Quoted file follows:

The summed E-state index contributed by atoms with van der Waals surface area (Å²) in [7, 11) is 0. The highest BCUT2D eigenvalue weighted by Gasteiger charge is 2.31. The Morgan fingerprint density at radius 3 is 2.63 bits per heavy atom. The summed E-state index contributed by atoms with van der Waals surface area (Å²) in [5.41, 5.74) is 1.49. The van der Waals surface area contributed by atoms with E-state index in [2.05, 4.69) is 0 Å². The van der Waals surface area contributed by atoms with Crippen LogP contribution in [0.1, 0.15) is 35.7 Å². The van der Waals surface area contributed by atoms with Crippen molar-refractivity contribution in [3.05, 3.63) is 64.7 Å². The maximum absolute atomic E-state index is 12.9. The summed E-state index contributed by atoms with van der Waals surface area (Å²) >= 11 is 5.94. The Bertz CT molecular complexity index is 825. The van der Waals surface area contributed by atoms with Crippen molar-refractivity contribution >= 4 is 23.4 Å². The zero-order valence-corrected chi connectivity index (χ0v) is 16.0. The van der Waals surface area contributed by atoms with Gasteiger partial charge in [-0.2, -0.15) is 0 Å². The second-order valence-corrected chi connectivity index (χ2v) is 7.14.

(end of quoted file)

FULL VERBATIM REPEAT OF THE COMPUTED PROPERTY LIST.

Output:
The summed E-state index contributed by atoms with van der Waals surface area (Å²) in [7, 11) is 0. The highest BCUT2D eigenvalue weighted by Gasteiger charge is 2.31. The Morgan fingerprint density at radius 3 is 2.63 bits per heavy atom. The summed E-state index contributed by atoms with van der Waals surface area (Å²) in [5.41, 5.74) is 1.49. The van der Waals surface area contributed by atoms with E-state index in [2.05, 4.69) is 0 Å². The van der Waals surface area contributed by atoms with Crippen LogP contribution in [0.1, 0.15) is 35.7 Å². The van der Waals surface area contributed by atoms with Crippen molar-refractivity contribution in [3.05, 3.63) is 64.7 Å². The maximum absolute atomic E-state index is 12.9. The summed E-state index contributed by atoms with van der Waals surface area (Å²) >= 11 is 5.94. The Bertz CT molecular complexity index is 825. The van der Waals surface area contributed by atoms with Crippen molar-refractivity contribution >= 4 is 23.4 Å². The zero-order valence-corrected chi connectivity index (χ0v) is 16.0. The van der Waals surface area contributed by atoms with Gasteiger partial charge in [-0.2, -0.15) is 0 Å². The second-order valence-corrected chi connectivity index (χ2v) is 7.14.